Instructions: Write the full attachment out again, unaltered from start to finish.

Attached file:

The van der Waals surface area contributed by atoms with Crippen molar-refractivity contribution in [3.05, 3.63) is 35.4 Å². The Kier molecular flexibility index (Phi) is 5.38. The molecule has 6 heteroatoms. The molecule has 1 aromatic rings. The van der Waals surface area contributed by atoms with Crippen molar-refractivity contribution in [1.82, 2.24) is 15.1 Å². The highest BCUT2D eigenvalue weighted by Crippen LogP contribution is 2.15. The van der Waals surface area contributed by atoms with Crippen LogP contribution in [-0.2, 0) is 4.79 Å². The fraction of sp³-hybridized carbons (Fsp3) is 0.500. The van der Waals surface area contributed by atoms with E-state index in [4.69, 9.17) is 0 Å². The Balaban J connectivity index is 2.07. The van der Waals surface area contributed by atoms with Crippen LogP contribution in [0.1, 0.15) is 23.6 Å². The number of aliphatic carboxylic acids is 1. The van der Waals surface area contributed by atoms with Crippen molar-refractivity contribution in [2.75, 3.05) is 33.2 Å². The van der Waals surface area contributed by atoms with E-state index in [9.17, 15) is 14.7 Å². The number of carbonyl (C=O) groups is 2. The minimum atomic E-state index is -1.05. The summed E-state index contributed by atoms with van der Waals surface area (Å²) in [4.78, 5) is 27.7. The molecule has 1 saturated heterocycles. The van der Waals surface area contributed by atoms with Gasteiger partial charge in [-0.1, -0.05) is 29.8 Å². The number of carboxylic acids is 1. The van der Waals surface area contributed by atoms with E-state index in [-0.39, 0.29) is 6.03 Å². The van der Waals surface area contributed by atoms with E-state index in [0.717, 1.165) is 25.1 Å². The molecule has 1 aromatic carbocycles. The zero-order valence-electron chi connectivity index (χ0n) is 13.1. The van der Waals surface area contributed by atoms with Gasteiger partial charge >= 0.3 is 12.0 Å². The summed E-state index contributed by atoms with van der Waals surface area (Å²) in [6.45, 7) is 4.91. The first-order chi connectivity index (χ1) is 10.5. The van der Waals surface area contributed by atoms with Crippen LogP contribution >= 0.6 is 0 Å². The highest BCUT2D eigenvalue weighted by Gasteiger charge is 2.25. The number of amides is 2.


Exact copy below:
The van der Waals surface area contributed by atoms with Crippen molar-refractivity contribution in [3.05, 3.63) is 35.4 Å². The Kier molecular flexibility index (Phi) is 5.38. The molecule has 6 heteroatoms. The molecule has 1 aromatic rings. The van der Waals surface area contributed by atoms with Crippen molar-refractivity contribution in [1.82, 2.24) is 15.1 Å². The highest BCUT2D eigenvalue weighted by Crippen LogP contribution is 2.15. The van der Waals surface area contributed by atoms with Crippen LogP contribution in [-0.2, 0) is 4.79 Å². The fraction of sp³-hybridized carbons (Fsp3) is 0.500. The van der Waals surface area contributed by atoms with E-state index in [4.69, 9.17) is 0 Å². The Balaban J connectivity index is 2.07. The van der Waals surface area contributed by atoms with Crippen LogP contribution in [0.1, 0.15) is 23.6 Å². The number of aliphatic carboxylic acids is 1. The van der Waals surface area contributed by atoms with Crippen molar-refractivity contribution in [2.75, 3.05) is 33.2 Å². The van der Waals surface area contributed by atoms with E-state index in [9.17, 15) is 14.7 Å². The number of carbonyl (C=O) groups is 2. The minimum atomic E-state index is -1.05. The summed E-state index contributed by atoms with van der Waals surface area (Å²) in [4.78, 5) is 27.7. The molecule has 1 saturated heterocycles. The van der Waals surface area contributed by atoms with Gasteiger partial charge in [-0.1, -0.05) is 29.8 Å². The number of carboxylic acids is 1. The van der Waals surface area contributed by atoms with E-state index in [-0.39, 0.29) is 6.03 Å². The van der Waals surface area contributed by atoms with E-state index in [0.717, 1.165) is 25.1 Å². The molecule has 1 aromatic carbocycles. The zero-order valence-electron chi connectivity index (χ0n) is 13.1. The van der Waals surface area contributed by atoms with Gasteiger partial charge >= 0.3 is 12.0 Å². The summed E-state index contributed by atoms with van der Waals surface area (Å²) in [6.45, 7) is 4.91. The first-order chi connectivity index (χ1) is 10.5. The van der Waals surface area contributed by atoms with Crippen LogP contribution >= 0.6 is 0 Å². The highest BCUT2D eigenvalue weighted by Gasteiger charge is 2.25. The number of amides is 2.